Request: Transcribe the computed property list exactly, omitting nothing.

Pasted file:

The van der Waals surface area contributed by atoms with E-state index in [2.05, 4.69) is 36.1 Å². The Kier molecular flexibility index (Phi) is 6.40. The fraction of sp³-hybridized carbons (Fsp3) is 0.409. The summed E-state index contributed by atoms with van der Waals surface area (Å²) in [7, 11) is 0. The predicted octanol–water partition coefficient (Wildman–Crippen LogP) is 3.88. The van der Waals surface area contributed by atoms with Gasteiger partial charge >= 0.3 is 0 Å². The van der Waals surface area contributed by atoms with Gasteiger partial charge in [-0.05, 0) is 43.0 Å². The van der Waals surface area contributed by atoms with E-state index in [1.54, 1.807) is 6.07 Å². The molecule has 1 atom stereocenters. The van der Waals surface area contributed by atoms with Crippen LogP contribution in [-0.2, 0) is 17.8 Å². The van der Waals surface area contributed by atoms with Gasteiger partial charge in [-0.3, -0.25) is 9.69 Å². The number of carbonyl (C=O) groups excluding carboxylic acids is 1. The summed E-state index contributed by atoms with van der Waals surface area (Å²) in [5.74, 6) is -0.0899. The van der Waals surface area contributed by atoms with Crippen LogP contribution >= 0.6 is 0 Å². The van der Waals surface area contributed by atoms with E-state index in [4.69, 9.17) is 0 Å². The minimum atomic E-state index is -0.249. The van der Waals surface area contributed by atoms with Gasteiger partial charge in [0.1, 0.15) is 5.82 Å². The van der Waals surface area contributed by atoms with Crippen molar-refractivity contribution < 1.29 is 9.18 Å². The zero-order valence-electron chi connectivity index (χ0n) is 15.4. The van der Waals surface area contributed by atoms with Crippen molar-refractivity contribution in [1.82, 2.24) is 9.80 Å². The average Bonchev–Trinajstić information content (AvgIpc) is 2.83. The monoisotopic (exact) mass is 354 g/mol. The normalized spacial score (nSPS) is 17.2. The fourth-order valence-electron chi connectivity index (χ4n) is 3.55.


The van der Waals surface area contributed by atoms with E-state index in [2.05, 4.69) is 36.1 Å². The Kier molecular flexibility index (Phi) is 6.40. The fraction of sp³-hybridized carbons (Fsp3) is 0.409. The summed E-state index contributed by atoms with van der Waals surface area (Å²) in [7, 11) is 0. The predicted octanol–water partition coefficient (Wildman–Crippen LogP) is 3.88. The van der Waals surface area contributed by atoms with Gasteiger partial charge >= 0.3 is 0 Å². The van der Waals surface area contributed by atoms with Gasteiger partial charge in [-0.05, 0) is 43.0 Å². The van der Waals surface area contributed by atoms with E-state index in [1.54, 1.807) is 6.07 Å². The molecule has 1 atom stereocenters. The van der Waals surface area contributed by atoms with Crippen LogP contribution in [-0.2, 0) is 17.8 Å². The van der Waals surface area contributed by atoms with Gasteiger partial charge in [-0.3, -0.25) is 9.69 Å². The number of carbonyl (C=O) groups excluding carboxylic acids is 1. The summed E-state index contributed by atoms with van der Waals surface area (Å²) in [5.74, 6) is -0.0899. The van der Waals surface area contributed by atoms with Crippen LogP contribution >= 0.6 is 0 Å². The van der Waals surface area contributed by atoms with E-state index in [4.69, 9.17) is 0 Å². The minimum atomic E-state index is -0.249. The van der Waals surface area contributed by atoms with Gasteiger partial charge in [0.1, 0.15) is 5.82 Å². The van der Waals surface area contributed by atoms with Crippen molar-refractivity contribution < 1.29 is 9.18 Å². The zero-order valence-electron chi connectivity index (χ0n) is 15.4. The van der Waals surface area contributed by atoms with Crippen molar-refractivity contribution in [1.82, 2.24) is 9.80 Å². The average Bonchev–Trinajstić information content (AvgIpc) is 2.83. The monoisotopic (exact) mass is 354 g/mol. The normalized spacial score (nSPS) is 17.2. The fourth-order valence-electron chi connectivity index (χ4n) is 3.55.